Ever since the words Black Lives Matter were painted in bright yellow on the street behind the White House on June 5, similar projects have appeared on the streets of cities across the country. They’ve been alternately welcomed and criticized, both from those within the Black Lives Matter movement and those outside.
So when officials in Manhattan set out to paint their own street mural in the Civic Center—an area adjacent to land that was a burial ground for people of African descent in the 17th and 18th centuries—they knew they couldn’t mess it up. Rather than rushing to get something on the ground, the New York City Public Design Commission, which has jurisdiction over all buildings and art proposed on city-owned property, slowed the process down and listened to the community. “We actually took the time to have the conversations with people that are in the actual Black Lives Matter movement,” says Justin Garett Moore, executive director of the Public Design Commission.
You can go see the completed Black Lives Matter Mural in Lower Manhattan at Foley Square, Centre Street between Reade and Worth Streets. ???? by Jarrell Robertson@BLMGreaterNY @galeabrewer@WXYStudio @NYC_DOT @NYCulture @TatsCru#BlackLivesMatter #mural #ourstreets #Manhattan #NYC pic.twitter.com/Hrj0zIGVLe
— Justin Garrett Moore (@jgmoore) July 4, 2020
The result is a 600-foot-long mural that not only says “Black Lives Matter” but is rooted in the principles that guide the movement.
Led by the office of Manhattan borough president Gale A. Brewer and under the guidance of Black Lives Matter of Greater New York, the project was coordinated by designers of color from WXY, an architecture and urban planning firm based in New York.
Doing it right meant much more than closing down the street and passing out the paint rollers, according to Amina Hassen, an associate and urban planner at WXY, named one of Fast Company’s Most Innovative Companies in 2019. To ensure the mural aligned with the broader message of the movement, she says how it got made and who was involved was just as important as how it looked.
“At the end of the day, the mural is what people remember because that’s the tangible object that they will be a part of. But what we knew as collaborators was that the process leading to the mural was just as important,” says Hassen.
Originally conceived in early June and targeted for completion on Juneteenth, the mural’s timeline quickly conflicted with the politics of getting it painted. Hassen says an early issue arose when one of the companies selected to help was found to have workplace practices that ran counter to the movement’s anti-racism stance. It was decided that for the project to move forward, everyone involved would need to be aligned with the movement’s message. This led to “a lot of calls,” Moore says. The three-day street closure permit the city had granted was postponed, and there was a complete rethinking of how to run the project and who should be involved, adding weeks to the process.
But according to Hassen, the delay was trivial compared to the message. “We decided it was actually more important to go and seek out an organization that had both the technical capacity to do it within the timeframe, but also that had workplace practices internally that support the statement we were trying to write,” she says. “Why is there a sense of urgency? Black Lives Matter will mean the same thing tomorrow as it does in one month, and if we rush to throw the words on the ground without having intentionality in our process and our partners, we will be going against what we’re trying to say.”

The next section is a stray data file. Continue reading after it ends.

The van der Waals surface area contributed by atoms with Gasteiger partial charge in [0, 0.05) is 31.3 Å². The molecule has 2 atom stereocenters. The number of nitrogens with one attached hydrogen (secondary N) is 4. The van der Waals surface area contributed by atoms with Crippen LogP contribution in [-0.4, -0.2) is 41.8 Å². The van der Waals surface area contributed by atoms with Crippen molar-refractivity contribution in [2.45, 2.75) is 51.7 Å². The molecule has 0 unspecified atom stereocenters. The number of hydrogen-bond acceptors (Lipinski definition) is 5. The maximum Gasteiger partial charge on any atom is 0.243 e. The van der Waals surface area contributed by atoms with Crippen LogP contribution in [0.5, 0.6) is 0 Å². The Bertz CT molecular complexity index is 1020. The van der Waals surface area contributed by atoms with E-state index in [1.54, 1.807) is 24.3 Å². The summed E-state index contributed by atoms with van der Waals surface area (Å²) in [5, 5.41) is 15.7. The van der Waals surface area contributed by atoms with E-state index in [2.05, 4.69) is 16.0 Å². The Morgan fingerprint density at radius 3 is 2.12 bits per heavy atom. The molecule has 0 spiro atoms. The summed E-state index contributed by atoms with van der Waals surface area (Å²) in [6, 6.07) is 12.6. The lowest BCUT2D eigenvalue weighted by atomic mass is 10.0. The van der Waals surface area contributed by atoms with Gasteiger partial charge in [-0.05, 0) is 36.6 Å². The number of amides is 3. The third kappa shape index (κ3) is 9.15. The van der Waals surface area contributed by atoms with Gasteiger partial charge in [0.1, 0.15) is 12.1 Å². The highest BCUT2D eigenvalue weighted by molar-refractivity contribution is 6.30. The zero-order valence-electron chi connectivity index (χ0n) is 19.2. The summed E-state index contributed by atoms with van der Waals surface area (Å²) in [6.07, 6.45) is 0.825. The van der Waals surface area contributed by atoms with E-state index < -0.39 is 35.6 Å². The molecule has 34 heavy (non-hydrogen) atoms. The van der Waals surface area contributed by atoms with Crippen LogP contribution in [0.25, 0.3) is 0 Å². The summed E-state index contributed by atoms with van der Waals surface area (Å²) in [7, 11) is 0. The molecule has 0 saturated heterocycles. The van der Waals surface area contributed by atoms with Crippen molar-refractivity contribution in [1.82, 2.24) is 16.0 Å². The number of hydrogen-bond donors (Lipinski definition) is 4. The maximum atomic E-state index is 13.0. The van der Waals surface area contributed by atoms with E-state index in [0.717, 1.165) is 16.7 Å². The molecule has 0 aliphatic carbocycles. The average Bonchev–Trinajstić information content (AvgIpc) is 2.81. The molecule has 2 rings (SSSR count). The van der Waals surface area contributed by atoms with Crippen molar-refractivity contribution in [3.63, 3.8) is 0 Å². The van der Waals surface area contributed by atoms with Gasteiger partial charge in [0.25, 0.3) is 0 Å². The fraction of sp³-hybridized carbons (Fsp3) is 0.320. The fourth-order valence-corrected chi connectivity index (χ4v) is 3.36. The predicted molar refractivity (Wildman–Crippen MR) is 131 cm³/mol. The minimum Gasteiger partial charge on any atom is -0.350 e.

The mural itself was completed on July 3. Each of its three words was designed by a different artist—Sophia Dawson, Tijay Mohammed, and Patrice Payne—and painted on the street in partnership with the local muralist collective TATS CRU and a youth arts nonprofit called Thrive Collective. All the people and organizations involved were selected for their alignment with the anti-racist principles of the Black Lives Matter movement, and with a careful balance of genders, sexual orientations, and religious backgrounds.
The mural was also supported technically and financially by what Moore calls allies—mostly white architecture and design firms “who understood that they had a role and agency and resources to amplify the voices of members in the Black Lives Matter movement,” he says.
It’s important that predominantly white fields such as architecture and urban planning participate in these kinds of projects, says WXY architectural designer Jhordan Channer, who was also involved in coordinating the mural project. And it’s particularly relevant for the type of work they do.
“Very often, people making decisions about what goes on the street or what building goes up, they’re not really aware of issues facing members of the community that they’re putting things on the streets in,” he says. “So as far as taking time with this process, it’s something that I definitely think needs to happen in the wider urbanism conversation.” This kind of process may represent a new way of engaging in the design of spaces within communities, Channer argues.
“I mean, it’s a mural, but it could be like a paradigm for urbanism as a whole.”